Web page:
Hadoop should target C++/LLVM, not Java (because of watts)

Over the years, there have been many contentious arguments about the performance of C++ versus Java. Oddly, every one I found addressed only one kind of performance (work/time). I can't find any benchmarking of something at least as important in today's massive-scale-computing environments, work/watt. A dirty little secret about JIT technologies like Java, is that they throw a lot more CPU resources at the problem, trying to get up to par with native C++ code. JITs use more memory, and periodically run background optimizer tasks. These overheads are somewhat offset in work/time performance, by extra optimizations which can be performed with more dynamic information. But it results in a hungrier appetite for watts. Another dirty little secret about Java vs C++ benchmarks is that they compare single-workloads. Try running 100 VMs, each with a Java and C++ benchmark in it and Java's hungrier appetite for resources (MHz, cache, RAM) will show. But of course, Java folks don't mention that.

But let's say for the sake of (non-)argument, that Java can achieve a 1:1 work/time performance relative to C++, for a single program. If Java consumes 15% more power doing it, does it matter on a PC? Most people don't dare. Does it matter for small-scale server environments? Maybe not. Does it matter when you deploy Hadoop on a 10,000 node cluster, and the holistic inefficiency (multiple things running concurrently) goes to 30%? Ask the people who sign the checks for the power bill. Unfortunately, inefficiency scales really well.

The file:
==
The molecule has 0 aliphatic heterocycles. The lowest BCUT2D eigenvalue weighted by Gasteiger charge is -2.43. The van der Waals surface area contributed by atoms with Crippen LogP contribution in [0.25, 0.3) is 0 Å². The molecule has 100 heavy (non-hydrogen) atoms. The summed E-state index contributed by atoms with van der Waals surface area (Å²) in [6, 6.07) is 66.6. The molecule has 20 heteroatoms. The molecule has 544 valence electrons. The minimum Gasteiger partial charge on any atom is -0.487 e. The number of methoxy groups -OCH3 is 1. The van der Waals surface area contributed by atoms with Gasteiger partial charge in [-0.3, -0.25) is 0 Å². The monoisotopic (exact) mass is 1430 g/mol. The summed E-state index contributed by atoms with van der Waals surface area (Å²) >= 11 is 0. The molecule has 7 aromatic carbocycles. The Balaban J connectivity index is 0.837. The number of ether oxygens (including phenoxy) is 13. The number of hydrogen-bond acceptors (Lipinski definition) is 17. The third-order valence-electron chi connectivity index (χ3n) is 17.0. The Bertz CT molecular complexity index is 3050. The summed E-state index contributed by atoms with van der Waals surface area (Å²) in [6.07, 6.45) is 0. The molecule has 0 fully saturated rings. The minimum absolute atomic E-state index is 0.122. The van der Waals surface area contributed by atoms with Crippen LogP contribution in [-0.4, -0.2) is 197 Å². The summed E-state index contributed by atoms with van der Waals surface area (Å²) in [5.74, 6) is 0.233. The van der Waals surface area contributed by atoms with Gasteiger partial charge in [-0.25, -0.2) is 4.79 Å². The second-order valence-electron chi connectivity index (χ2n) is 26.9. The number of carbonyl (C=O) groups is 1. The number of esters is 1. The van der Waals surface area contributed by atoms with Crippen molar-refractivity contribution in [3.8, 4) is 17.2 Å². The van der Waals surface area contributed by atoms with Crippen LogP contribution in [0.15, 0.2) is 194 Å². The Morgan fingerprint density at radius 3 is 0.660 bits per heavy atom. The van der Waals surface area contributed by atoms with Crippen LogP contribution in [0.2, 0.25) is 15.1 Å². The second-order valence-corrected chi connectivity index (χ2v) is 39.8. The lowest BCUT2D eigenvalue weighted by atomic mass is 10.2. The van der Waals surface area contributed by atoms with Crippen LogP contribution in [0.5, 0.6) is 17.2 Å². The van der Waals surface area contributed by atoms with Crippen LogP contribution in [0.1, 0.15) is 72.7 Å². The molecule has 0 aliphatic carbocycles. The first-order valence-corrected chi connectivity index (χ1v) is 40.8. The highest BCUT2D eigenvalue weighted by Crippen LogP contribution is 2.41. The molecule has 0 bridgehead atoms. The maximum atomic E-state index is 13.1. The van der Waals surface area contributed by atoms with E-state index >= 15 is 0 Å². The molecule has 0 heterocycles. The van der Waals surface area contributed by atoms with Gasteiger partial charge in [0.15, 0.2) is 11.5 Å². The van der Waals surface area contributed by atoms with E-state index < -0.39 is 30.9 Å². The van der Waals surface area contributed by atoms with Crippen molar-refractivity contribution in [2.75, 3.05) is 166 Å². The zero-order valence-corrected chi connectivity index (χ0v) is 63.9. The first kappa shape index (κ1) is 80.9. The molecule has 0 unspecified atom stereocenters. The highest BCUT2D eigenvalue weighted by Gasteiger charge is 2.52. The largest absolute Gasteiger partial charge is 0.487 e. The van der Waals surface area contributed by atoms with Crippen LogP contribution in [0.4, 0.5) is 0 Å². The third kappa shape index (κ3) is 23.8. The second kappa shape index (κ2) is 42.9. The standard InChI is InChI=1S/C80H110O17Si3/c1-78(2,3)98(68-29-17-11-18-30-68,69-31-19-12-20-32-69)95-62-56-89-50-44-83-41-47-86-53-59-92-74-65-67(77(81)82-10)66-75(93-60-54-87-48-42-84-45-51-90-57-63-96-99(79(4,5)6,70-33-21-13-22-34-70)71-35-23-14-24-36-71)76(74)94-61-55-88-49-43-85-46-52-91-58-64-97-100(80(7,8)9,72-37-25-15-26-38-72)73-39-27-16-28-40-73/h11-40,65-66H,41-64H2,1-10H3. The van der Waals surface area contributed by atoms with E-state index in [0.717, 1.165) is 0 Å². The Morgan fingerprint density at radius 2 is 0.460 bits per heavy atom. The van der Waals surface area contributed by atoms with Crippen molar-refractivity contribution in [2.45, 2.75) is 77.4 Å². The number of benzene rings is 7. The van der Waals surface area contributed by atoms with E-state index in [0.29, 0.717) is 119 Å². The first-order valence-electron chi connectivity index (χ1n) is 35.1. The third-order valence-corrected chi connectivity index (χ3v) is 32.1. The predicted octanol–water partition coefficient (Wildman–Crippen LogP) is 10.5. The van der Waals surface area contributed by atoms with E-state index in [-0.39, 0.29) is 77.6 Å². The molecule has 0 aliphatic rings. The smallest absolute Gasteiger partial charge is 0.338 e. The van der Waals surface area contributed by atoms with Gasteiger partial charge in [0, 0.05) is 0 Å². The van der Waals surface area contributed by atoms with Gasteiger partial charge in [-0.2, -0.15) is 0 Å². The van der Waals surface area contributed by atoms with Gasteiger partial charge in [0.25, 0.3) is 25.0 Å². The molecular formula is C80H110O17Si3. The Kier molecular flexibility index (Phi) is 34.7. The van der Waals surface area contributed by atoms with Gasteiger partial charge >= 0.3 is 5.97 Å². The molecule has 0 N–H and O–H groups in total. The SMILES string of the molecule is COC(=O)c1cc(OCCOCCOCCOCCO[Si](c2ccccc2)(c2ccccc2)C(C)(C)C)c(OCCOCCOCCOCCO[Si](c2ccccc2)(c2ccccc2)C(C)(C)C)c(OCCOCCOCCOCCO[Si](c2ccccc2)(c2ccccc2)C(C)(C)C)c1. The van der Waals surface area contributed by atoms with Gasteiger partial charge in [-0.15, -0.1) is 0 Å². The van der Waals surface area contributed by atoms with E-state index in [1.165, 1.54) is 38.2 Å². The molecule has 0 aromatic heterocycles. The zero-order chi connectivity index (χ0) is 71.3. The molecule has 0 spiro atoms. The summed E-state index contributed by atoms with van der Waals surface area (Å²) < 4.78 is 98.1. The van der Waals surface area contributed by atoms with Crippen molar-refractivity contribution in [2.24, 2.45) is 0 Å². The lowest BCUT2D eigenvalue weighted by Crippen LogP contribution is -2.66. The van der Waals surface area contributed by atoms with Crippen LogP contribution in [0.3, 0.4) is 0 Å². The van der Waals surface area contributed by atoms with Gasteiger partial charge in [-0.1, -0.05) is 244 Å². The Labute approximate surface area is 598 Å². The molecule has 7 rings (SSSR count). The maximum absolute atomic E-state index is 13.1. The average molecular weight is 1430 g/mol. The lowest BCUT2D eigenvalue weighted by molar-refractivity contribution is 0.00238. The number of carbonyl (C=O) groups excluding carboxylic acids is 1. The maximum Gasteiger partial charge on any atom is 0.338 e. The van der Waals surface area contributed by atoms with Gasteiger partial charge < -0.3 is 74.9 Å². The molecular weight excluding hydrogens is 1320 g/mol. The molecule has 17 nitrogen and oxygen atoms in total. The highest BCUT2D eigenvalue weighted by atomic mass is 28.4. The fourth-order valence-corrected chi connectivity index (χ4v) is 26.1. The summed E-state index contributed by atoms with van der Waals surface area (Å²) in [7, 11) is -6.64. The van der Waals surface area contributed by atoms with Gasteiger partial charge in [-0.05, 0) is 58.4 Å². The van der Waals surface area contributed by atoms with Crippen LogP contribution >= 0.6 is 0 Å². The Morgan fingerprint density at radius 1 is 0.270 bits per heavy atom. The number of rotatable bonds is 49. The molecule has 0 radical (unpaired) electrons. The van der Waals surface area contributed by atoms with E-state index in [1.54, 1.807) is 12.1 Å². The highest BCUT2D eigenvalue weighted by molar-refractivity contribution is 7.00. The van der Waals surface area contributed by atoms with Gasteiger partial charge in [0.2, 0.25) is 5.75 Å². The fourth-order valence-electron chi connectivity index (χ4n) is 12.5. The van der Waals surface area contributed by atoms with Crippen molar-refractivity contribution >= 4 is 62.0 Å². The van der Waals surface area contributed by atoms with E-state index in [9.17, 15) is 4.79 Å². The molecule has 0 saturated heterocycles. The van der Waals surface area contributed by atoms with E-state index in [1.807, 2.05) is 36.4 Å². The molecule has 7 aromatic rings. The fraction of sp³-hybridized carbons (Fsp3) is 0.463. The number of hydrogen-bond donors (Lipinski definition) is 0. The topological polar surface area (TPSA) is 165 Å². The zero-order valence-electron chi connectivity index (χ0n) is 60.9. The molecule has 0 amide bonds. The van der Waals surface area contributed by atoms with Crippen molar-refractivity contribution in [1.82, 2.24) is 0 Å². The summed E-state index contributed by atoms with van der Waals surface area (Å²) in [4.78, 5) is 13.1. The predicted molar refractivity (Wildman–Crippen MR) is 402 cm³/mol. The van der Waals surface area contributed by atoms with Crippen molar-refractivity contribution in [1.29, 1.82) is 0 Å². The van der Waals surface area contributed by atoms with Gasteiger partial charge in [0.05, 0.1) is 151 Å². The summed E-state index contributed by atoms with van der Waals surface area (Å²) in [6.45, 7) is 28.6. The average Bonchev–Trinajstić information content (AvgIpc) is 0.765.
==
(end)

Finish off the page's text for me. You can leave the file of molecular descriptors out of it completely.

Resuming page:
Btw, Google's MapReduce framework is C++ based. So isn't Hypertable, the clone of Google's Bigtable distributed data storage system. The rationale for choosing C++ for Hypertable is explained here. I realize that Java's appeal is the write-once, run anywhere philosophy as well as all the class libraries that come with it. But there's another way to get at portability. And that's to compile from C/C++/Python/etc to LLVM intermediate representation, which can then be optimized for whatever platform comprises each node in the cluster. A bonus in using LLVM as the representation to distribute to nodes, is that OpenCL can also be compiled to LLVM. This retains a nice GPGPU abstraction across heterogeneous nodes (including those including GPGPU-like processing capabilities), without the Java overhead.

Now I don't have a problem with Java being one of the workloads that can be run on each Hadoop node (even script languages have their time and place). But I believe Hadoop's Java infrastructure will prove to be a competitive disadvantage, and will provoke a mass amount of wasted watts. "Write once, waste everywhere..." In the way that Intel tends to retain a process advantage over other CPU vendors, I believe Google will retain a power advantage over others with their MapReduce (and well, their servers are well-tuned too).

Disclosure: no positions